July 2000--Production designer Arthur Max recognized from the outset that the chance to recreate second-century Rome for Ridley Scott's Gladiator was a "once-in-a-lifetime opportunity." But it was also clear that the director wanted everything, perhaps including the swords and the sandals, to be outsized. "About two years ago, I got a call from Ridley, who said, 'I've got a project; it's big and it's quick,' " Max recalls. "The next thing I knew, I was on a plane to Rome with him, to look at the Colosseum. Standing in the Colosseum with Ridley, I asked, 'What do you think?' And he said, 'It's too small.' I thought, I'm really in trouble here."
The designer adjusted, but Scott's thirst for scale could barely be quenched. "That was the theme of the whole project for me," says Max. "We built some enormous sets, and Ridley would say, 'Your sets are big, but they're not big enough.' " And that's where computer-generated carpentry entered the mix. "The concept was to build as big as we possibly could, and extend that with computers. So my team was designing not only for the physical world, but for the virtual world as well." The result, as any of the millions who have seen the DreamWorks production since its May release can attest, is fairly breathtaking: a sparkling new Colosseum with CG pigeons soaring across its face stands as the showpiece of a city that stretches to the horizon, divided neatly in two by the Tiber. The weightless shimmer characteristic of digital imagery may cling to the vistas, but the movie's style is chimerical enough to accommodate that.
"Ridley had a vision of Rome that was original to him," says Max, who previously designed GI Jane, as well as many commercials, for the director. "It isn't Rome as we know it from scholarship and academic studies; it's much more grand, much more romantic, a Rome of the imagination." Max, who holds a degree in theatre design from New York University, a bachelor's in architecture from Polytechnic of Central London, and a masters in architectural design from the Royal College of Art, started with the historical sources, and expanded. "As part of my architectural education I had lived in Rome for about four years, and studied Greek and Roman architecture," he says. "When I got this project, I went to Pompeii and Herculaneum, the preserved Roman towns, and looked at their museums and archives. I also went to the Museum of Roman Civilization outside Rome, which has an enormous model of the city. Plus, of course, the British Museum has a very fine collection."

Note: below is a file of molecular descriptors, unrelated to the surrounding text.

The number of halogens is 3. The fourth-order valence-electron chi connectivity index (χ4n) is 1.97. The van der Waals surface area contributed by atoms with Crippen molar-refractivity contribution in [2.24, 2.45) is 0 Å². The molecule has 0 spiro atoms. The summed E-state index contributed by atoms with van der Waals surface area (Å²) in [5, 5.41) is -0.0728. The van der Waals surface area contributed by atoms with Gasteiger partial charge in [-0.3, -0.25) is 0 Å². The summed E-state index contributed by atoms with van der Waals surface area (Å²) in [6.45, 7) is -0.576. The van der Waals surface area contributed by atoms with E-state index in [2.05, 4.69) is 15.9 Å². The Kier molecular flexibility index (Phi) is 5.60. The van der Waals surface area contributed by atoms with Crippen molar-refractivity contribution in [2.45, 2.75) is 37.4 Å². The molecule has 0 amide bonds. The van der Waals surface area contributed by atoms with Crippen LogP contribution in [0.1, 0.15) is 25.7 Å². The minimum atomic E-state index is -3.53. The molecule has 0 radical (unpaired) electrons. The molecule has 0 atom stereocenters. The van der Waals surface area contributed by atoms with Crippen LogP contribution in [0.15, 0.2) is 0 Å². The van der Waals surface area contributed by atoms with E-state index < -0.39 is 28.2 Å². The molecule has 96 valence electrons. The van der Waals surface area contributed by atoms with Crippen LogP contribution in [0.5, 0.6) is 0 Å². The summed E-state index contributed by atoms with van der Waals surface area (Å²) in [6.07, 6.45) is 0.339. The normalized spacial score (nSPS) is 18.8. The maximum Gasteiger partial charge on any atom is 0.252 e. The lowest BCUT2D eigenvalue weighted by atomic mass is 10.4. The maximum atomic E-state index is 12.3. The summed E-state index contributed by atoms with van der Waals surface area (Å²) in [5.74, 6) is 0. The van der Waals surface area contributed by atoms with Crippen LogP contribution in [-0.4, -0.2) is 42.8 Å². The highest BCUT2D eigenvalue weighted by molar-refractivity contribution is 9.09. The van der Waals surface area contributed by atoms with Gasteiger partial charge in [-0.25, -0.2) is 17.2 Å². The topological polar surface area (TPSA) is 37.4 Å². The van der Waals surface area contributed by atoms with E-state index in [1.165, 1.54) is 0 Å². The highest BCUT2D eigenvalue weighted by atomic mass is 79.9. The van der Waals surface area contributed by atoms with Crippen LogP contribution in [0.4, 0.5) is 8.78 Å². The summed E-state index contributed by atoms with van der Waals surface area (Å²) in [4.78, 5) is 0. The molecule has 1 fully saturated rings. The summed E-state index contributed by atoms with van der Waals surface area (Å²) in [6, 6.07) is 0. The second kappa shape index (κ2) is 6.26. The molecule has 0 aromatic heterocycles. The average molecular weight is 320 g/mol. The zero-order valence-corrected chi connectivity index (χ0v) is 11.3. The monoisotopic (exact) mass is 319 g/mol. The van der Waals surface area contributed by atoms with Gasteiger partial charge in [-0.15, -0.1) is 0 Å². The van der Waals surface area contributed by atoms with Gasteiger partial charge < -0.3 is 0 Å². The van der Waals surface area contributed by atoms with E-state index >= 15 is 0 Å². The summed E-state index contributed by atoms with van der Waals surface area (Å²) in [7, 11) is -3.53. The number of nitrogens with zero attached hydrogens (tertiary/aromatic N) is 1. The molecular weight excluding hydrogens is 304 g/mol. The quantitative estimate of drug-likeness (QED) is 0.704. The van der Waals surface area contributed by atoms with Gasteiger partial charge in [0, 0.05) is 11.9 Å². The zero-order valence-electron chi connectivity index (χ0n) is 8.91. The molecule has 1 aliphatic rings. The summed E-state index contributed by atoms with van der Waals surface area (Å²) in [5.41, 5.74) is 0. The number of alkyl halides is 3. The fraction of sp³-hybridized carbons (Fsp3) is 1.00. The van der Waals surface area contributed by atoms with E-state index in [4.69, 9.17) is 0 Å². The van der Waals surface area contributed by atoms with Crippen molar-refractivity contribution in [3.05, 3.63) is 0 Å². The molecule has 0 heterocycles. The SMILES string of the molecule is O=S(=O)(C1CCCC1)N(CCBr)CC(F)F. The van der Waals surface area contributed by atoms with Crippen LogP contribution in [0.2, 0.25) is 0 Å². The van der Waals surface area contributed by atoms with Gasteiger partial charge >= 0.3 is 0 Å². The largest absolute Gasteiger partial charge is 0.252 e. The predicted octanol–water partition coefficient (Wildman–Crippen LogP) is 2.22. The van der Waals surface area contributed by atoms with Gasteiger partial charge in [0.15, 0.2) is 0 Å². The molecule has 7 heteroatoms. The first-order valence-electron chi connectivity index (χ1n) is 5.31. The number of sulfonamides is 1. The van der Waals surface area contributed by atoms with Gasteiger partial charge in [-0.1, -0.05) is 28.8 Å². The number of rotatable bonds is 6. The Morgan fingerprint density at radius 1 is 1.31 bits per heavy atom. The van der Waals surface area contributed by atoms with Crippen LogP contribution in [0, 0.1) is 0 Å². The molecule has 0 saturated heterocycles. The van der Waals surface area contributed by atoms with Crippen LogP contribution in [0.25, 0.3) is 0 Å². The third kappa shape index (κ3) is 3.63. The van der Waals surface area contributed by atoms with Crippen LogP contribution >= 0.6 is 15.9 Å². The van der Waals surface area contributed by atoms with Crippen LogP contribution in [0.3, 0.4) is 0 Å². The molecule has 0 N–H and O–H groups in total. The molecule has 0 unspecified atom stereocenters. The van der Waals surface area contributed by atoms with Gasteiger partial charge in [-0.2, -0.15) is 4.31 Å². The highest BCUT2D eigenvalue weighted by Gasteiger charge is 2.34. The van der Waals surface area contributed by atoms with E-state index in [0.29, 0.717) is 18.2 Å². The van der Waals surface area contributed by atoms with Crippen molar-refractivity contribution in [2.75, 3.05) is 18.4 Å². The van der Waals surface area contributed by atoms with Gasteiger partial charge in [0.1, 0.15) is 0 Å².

Inevitably, though, "there is a lot of information nobody knows; it's mostly gotten from written words, from people like Herodotus." To fill in the blanks, Scott and Max were inspired by works like the 19th-century French painter Jean-Léon GérÙme's Thumbs Down, a detailed canvas depicting bloody gladiatorial goings-on in the Colosseum. Another artist who contributed ideas, both to Max and to costume designer Janty Yates, was Sir Lawrence Alma-Tadema, an English painter of the late 18th and early 19th century whose obsession with all things Roman extended to the accessories in his living quarters. "His paintings are very, very vivid reconstructions of what it was like to live in the palace, and of the street life--going shopping in downtown Rome in the second century."
Overall, says Max, "We weren't trying to do the Rome of, say, Virgil and Pliny; we were trying to do the Rome of Byron and Keats and Shelley." And, inevitably, the Rome of all the colossal Hollywood productions that precede Gladiator by 40 years or more, from Quo Vadis to The Fall of the Roman Empire. "We wanted to build on all the movies that have come before us," says the designer. "Most people, that's what they know of Rome, they don't know what's down in the basement of the British Museum or the archives of Pompeii. If you're doing an epic film, you can't turn up with something academically correct and disappoint people." Outright cliches were to be avoided: there were to be no scenes, for example, of anyone "lying on couches eating grapes." Scott's style is far too dynamic for that. Gladiator also calls on cinematic sources that may be unexpected: a sequence of the newly anointed emperor Commodus entering Rome backed by legions of troops in perfect formation unmistakably echoes Triumph of the Will. Says Max, "We copied Napoleon copying the Romans, and we copied the German fascists copying the Romans." If it was big, it was grist for the mill.
Yet the visual splendor of the Roman capital isn't even revealed until about 45 minutes into Gladiator. The film opens in the gloomy forests of "Germania," as the valiant Roman general Maximus (Russell Crowe) and his army face down the barbarian hordes. As with all of the movie's locations, the demands of shooting this large-scale, fiery battle were not easily met; Max spent a considerable portion of his preproduction period scouting the perfect spot. In this case, that turned out to be a commercial pine forest near Farnham, England. "This forest was about four years old, and that's the age they harvest the trees and sell them off to paper mills and lumberyards," says the designer. "They had already started, so when we saw that there was this big hole in the forest at the bottom of a hill, that's where we put our battle scene. We bought out the rest of the woods."